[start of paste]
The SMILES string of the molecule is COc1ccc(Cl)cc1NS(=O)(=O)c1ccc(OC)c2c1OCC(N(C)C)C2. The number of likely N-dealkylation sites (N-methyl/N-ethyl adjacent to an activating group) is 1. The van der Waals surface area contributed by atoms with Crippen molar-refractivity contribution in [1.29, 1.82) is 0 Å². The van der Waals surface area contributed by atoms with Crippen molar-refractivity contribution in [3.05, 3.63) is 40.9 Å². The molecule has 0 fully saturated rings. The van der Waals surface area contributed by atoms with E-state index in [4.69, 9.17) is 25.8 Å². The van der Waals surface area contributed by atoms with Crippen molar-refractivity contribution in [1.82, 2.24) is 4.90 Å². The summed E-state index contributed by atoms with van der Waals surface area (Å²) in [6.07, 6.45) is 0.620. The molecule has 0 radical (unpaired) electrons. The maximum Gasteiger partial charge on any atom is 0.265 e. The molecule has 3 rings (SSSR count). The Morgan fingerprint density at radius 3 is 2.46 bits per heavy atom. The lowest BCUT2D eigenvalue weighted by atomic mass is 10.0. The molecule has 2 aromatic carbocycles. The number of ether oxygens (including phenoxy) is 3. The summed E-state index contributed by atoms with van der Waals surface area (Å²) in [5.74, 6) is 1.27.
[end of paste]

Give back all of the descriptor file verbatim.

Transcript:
The SMILES string of the molecule is COc1ccc(Cl)cc1NS(=O)(=O)c1ccc(OC)c2c1OCC(N(C)C)C2. The number of likely N-dealkylation sites (N-methyl/N-ethyl adjacent to an activating group) is 1. The van der Waals surface area contributed by atoms with Crippen molar-refractivity contribution in [1.29, 1.82) is 0 Å². The van der Waals surface area contributed by atoms with Crippen molar-refractivity contribution in [3.05, 3.63) is 40.9 Å². The molecule has 0 fully saturated rings. The van der Waals surface area contributed by atoms with E-state index in [4.69, 9.17) is 25.8 Å². The van der Waals surface area contributed by atoms with Crippen molar-refractivity contribution in [1.82, 2.24) is 4.90 Å². The summed E-state index contributed by atoms with van der Waals surface area (Å²) in [6.07, 6.45) is 0.620. The molecule has 0 radical (unpaired) electrons. The maximum Gasteiger partial charge on any atom is 0.265 e. The molecule has 3 rings (SSSR count). The Morgan fingerprint density at radius 3 is 2.46 bits per heavy atom. The lowest BCUT2D eigenvalue weighted by atomic mass is 10.0. The molecule has 2 aromatic carbocycles. The number of ether oxygens (including phenoxy) is 3. The summed E-state index contributed by atoms with van der Waals surface area (Å²) in [5.74, 6) is 1.27.